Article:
# Homework Help: Double integrals with IBP.

1. Jun 27, 2014

### rmiller70015

1. The problem statement, all variables and given/known data
∫∫[ye^(-xy)]dA R=[0,2]×[0,3] evaluate the integral.

2. Relevant equations

3. The attempt at a solution
So I started with some algebra changing the integral to ∫(e^-x)[∫ye^-ydy]dx
I evaluated the y portion first because its more difficult to deal with and wanted to get it out of the way.
I ended up integrating by parts with:
U=y dv=e^-x
Dy=dy v=-e^-x and got
-ye^(-y) - ∫-e^(-y)dy on the interval [0,3] and got -4e^(-3) + 1

This is now a constant, pulled it out of the x integral leaving:
(-4e^(-3) +1)∫e^(-x)dx
The final integral I evaluated as:
-e^(-x) on [0,2] gives
-e^(-2) + e^0 and this is multiplied by the previous number to give:
4e^(-6)-4e^(-3)-e^(-2)+1
Using a calculator to approximate I get a value of 0.692468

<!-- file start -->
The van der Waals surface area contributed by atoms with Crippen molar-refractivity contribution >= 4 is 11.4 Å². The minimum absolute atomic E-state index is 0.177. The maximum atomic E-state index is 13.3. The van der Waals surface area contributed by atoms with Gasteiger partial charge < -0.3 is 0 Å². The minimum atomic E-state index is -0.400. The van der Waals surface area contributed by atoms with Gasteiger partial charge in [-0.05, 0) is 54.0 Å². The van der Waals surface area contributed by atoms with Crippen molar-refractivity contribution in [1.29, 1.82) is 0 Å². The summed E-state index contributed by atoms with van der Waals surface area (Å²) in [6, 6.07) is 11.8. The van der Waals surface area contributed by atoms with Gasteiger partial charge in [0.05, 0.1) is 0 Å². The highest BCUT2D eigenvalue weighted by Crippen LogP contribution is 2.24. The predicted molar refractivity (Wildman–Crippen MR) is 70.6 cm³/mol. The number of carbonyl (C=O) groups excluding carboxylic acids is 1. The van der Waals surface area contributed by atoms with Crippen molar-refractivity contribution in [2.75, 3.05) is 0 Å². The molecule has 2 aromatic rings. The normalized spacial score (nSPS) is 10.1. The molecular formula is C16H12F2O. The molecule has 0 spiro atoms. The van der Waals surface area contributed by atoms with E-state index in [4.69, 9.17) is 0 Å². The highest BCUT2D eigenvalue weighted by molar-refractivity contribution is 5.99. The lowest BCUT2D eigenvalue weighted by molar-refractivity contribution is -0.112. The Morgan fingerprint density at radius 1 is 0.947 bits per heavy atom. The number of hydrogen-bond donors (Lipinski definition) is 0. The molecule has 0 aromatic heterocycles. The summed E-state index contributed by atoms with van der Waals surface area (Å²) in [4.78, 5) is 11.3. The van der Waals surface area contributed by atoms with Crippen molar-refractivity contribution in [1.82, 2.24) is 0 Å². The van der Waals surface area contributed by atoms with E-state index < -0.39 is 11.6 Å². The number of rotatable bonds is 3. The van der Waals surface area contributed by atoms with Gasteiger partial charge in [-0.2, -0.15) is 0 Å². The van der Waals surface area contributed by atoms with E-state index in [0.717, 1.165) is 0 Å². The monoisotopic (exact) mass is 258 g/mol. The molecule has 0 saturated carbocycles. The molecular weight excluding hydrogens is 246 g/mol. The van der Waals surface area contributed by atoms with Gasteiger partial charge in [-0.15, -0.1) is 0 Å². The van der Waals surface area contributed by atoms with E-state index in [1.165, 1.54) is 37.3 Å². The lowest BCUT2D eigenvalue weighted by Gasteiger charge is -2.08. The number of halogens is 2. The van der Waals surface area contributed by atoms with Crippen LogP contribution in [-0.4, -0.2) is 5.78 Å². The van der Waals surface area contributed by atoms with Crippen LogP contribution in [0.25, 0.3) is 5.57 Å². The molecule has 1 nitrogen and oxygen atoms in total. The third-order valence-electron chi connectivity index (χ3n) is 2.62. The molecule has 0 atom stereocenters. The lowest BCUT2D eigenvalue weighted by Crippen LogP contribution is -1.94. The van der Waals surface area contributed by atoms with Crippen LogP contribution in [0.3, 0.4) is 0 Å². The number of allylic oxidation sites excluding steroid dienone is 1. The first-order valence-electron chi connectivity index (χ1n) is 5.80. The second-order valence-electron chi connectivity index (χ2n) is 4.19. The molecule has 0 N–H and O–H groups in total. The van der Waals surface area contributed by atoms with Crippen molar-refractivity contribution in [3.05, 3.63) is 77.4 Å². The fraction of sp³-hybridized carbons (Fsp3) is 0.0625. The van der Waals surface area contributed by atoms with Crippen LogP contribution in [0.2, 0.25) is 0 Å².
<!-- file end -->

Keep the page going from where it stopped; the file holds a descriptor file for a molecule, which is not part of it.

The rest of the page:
The answer in the book is .5e^(-6) + (5\2) which is approximated by a calculator as 2.5012394

I'm doing something wrong and I am wondering if there is a rule I forgot, do I need to integrate by x first and then y?

2. Jun 27, 2014

### ehild

It is wrong: $(e^{-x})(ye^{-y})=ye^{-x-y}$ instead of $ye^{-xy}$

ehild

3. Jun 27, 2014

### rmiller70015

I was walking back from the corner store when I realized this, but thank you for confirming it. I had, as another helper once told me "abused the chain rule."

4. Jun 27, 2014

### LCKurtz

Oh my! Chain rule abuse! Oh Guard -- Guard!! Come quickly before he gets away!

5. Jun 28, 2014

### verty

Hint: if y was constant, the integrand would be quite simple.

6. Jun 28, 2014

### HallsofIvy

Verty's hint suggest that you do the integration in the other order:
$$\int_{y=0}^3\left[\int_{x= 0}^2 ye^{-xy}dx\right] dy$$

You should find that much simpler.